Here are a few tips for getting your focus on target and keeping it there. With a little practice, you can build your focus "muscle," and start finishing tasks efficiently and moving on to the next thing with peace of mind.
Procrastination is often deemed a problem with focus, willpower, or self-doubt, but that’s not the whole story. Also, simply making more effort isn’t necessarily the best approach for dealing with it.
Recent research identifies a connection between procrastination and your imagination, and points to a fresh way of getting unstuck and feeling inspired to take action right now. Here I walk you through the steps for doing just that, which have proven helpful for me and my clients.
Regret is your mind's way of keeping you from repeating mistakes, but when it hangs around it can do more harm than good. Here I cover how your mind lays the groundwork for regret and how you can nip it in the bud.
For some people, it’s a matter of faith that every cloud has a silver lining. However, making meaning from difficulties is a very human, personal process that often requires effort, and not just blind faith.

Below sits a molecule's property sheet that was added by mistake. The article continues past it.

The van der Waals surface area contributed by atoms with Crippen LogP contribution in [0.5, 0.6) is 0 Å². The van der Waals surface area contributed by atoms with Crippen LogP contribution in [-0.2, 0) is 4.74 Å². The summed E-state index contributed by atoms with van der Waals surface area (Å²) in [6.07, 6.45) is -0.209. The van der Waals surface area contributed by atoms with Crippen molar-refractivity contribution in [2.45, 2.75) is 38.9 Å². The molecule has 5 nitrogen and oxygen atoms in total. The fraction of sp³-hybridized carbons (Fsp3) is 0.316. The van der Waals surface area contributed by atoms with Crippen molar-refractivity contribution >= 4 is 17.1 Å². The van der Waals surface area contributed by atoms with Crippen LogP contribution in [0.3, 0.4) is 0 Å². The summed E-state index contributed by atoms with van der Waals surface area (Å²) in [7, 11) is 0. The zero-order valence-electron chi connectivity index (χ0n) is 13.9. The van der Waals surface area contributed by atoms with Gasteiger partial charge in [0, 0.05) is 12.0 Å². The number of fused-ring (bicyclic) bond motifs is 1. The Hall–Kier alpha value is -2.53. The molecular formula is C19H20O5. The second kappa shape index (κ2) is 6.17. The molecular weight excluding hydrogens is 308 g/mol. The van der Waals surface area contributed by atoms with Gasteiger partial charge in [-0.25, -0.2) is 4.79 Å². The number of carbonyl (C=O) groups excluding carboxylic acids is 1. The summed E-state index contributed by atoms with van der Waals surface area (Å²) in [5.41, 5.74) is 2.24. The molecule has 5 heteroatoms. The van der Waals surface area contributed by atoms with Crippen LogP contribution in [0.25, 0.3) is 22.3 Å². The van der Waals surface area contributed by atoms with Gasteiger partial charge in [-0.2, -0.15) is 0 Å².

Here’s are the top three ideas that, if you can internalize them, can help you bring resilience, performance, peace, and happiness into your life, and keep it there.
Change is headed your way, whether you like it—and whether you see it coming—or not. Here are five ways to handle life transitions like a pro, and come out the other side stronger and happier.
Fear can show up even when you know you're making the best decision, so it's not a reliable indicator of what to do. Or is it? Here's how to get unstuck, and even use fear to your advantage, when it starts to creep up on you.
Self-doubt is rampant, especially among high functioning professionals. Procrastination and workaholism are just a couple of symptoms. Here's how to tell if you may be suffering from it, and what to do about it.
New Year's resolutions are notorious for flaming out quickly. Here's what you need to know about how to create lasting, positive change and feel great while doing it.